Belief and Practice

My entire time at church today seemed to bring together thoughts and discussions related to this theme of belief and practice and the relationship between them for Christians.

In my Sunday school class, having had a guest talk about the views of the Latter Day Saints last week, we planned to talk this week about the mainstream historic Christian tradition as reflected in such creeds as the Apostles’ Creed and the Nicene Creed. But before diving into those, I asked whether the making of creeds, and the use of them to define Christian identity and emphases, was appropriate or a mistake.

One person in the class pointed out that the difference between a river and a swamp is that the former has banks, and thus constraints or boundaries are necessary. While I don’t disagree with that point, it struck me later that it is the river that creates the banks, and not vice versa. And so, if there is a lesson to be gleaned, it is perhaps that it is the course that Christians follow which will lead to us “carving our niche” and defining our identity. We can’t, through a process of defining our identity, turn our swamp (if that is what we’ve become) into a river through the act of doing so.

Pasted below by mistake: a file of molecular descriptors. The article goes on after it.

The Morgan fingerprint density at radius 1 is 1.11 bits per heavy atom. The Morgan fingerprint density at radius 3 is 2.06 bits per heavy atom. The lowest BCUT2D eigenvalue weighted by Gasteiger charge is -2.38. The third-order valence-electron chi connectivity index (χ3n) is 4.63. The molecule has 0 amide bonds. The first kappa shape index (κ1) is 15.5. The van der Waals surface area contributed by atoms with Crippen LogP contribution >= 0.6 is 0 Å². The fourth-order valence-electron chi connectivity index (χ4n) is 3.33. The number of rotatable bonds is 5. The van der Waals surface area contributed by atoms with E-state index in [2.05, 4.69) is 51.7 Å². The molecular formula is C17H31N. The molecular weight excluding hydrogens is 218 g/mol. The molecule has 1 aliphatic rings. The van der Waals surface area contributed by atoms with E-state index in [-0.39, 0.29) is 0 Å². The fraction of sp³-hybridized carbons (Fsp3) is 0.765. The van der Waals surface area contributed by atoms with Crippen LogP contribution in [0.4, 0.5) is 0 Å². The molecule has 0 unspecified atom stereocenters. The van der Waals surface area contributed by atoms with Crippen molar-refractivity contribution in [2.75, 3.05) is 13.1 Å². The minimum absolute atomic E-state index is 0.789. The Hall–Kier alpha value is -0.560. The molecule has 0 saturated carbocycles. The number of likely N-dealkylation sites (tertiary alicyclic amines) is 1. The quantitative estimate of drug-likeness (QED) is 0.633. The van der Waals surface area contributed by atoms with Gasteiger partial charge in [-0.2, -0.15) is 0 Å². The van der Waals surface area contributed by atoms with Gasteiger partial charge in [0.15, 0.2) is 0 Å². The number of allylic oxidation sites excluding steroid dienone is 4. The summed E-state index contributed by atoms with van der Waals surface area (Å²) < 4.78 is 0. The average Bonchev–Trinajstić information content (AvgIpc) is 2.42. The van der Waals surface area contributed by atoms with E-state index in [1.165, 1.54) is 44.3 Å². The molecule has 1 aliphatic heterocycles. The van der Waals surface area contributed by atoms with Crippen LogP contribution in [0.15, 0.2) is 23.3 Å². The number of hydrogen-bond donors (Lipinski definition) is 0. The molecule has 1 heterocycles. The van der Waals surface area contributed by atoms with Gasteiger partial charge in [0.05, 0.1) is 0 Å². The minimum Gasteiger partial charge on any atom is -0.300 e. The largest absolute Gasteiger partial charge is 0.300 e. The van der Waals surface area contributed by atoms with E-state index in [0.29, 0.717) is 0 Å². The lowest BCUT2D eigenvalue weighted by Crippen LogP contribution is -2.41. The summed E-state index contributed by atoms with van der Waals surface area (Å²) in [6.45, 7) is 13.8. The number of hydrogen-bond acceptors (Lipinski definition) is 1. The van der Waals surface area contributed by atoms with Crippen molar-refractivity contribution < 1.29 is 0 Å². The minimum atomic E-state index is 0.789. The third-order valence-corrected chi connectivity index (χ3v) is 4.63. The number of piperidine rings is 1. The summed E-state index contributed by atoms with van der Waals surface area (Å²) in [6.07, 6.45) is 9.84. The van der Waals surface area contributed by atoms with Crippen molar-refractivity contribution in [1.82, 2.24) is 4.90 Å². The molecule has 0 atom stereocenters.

I don’t think that beliefs and practices are unrelated – a question that came up in a comment on another post, as well as in my Sunday school class today. It would be interesting to do a word study that determines the frequency with which people are called upon to believe and to act in the New Testament. A simple comparison of the frequency in the New Testament of verbs such as “to believe” and “to do” in Greek will not suffice, since there are lots of records of people believing and doing, and so such numbers will not indicate which is emphasized more. My impression is that, except perhaps in the Gospel of John, there is more emphasis on doing than believing. But I might be wrong – our impressions are shaped not only by the evidence but also by the perspectives we bring to that evidence. I’d be interested to know if there is a convenient resource addressing this point.

Another person in the class compared the creeds to the information we place on church web sites. I found myself wondering still why we tend to list “We believe in one God, who created (in this or that duration of time), etc., etc.” and less often “We believe in following Jesus by loving all people equally, feeding the hungry, fighting injustice, etc. etc.” And so we were back once again at the question of what should most strongly define our Christian identity.